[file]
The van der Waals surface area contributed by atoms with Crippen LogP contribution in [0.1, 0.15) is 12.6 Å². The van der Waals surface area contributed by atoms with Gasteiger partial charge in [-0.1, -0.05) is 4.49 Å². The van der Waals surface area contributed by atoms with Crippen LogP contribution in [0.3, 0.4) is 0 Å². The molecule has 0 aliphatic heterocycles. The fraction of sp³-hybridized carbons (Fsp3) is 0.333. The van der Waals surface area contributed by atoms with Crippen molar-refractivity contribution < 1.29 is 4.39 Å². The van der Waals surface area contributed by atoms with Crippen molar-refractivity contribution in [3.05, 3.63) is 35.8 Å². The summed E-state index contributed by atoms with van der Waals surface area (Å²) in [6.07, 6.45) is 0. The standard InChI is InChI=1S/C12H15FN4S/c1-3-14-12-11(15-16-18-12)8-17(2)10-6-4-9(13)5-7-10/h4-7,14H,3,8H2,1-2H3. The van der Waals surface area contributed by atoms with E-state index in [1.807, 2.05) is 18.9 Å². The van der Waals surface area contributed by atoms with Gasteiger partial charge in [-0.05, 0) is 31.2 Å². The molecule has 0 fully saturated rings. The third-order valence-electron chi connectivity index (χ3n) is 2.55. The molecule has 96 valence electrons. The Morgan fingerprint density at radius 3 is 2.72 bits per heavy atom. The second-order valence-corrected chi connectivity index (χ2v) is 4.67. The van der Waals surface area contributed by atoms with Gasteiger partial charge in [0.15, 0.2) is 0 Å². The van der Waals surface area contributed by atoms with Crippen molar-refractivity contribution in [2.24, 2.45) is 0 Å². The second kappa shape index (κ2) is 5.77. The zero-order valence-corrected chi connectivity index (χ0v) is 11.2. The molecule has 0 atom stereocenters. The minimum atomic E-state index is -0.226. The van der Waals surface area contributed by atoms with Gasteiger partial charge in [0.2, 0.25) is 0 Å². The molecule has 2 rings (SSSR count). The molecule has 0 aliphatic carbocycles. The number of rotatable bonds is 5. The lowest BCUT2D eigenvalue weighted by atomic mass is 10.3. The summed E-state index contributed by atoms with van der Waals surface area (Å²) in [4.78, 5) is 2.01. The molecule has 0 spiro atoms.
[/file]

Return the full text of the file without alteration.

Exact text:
The van der Waals surface area contributed by atoms with Crippen LogP contribution in [0.1, 0.15) is 12.6 Å². The van der Waals surface area contributed by atoms with Gasteiger partial charge in [-0.1, -0.05) is 4.49 Å². The van der Waals surface area contributed by atoms with Crippen LogP contribution in [0.3, 0.4) is 0 Å². The molecule has 0 aliphatic heterocycles. The fraction of sp³-hybridized carbons (Fsp3) is 0.333. The van der Waals surface area contributed by atoms with Crippen molar-refractivity contribution < 1.29 is 4.39 Å². The van der Waals surface area contributed by atoms with Crippen molar-refractivity contribution in [3.05, 3.63) is 35.8 Å². The summed E-state index contributed by atoms with van der Waals surface area (Å²) in [6.07, 6.45) is 0. The standard InChI is InChI=1S/C12H15FN4S/c1-3-14-12-11(15-16-18-12)8-17(2)10-6-4-9(13)5-7-10/h4-7,14H,3,8H2,1-2H3. The van der Waals surface area contributed by atoms with E-state index in [1.807, 2.05) is 18.9 Å². The van der Waals surface area contributed by atoms with Gasteiger partial charge in [-0.05, 0) is 31.2 Å². The molecule has 0 fully saturated rings. The third-order valence-electron chi connectivity index (χ3n) is 2.55. The molecule has 96 valence electrons. The Morgan fingerprint density at radius 3 is 2.72 bits per heavy atom. The second-order valence-corrected chi connectivity index (χ2v) is 4.67. The van der Waals surface area contributed by atoms with Gasteiger partial charge in [0.15, 0.2) is 0 Å². The van der Waals surface area contributed by atoms with Crippen molar-refractivity contribution in [2.24, 2.45) is 0 Å². The second kappa shape index (κ2) is 5.77. The zero-order valence-corrected chi connectivity index (χ0v) is 11.2. The molecule has 0 atom stereocenters. The minimum atomic E-state index is -0.226. The van der Waals surface area contributed by atoms with Gasteiger partial charge in [0.2, 0.25) is 0 Å². The molecule has 2 rings (SSSR count). The molecule has 0 aliphatic carbocycles. The number of rotatable bonds is 5. The lowest BCUT2D eigenvalue weighted by atomic mass is 10.3. The summed E-state index contributed by atoms with van der Waals surface area (Å²) in [4.78, 5) is 2.01. The molecule has 0 spiro atoms.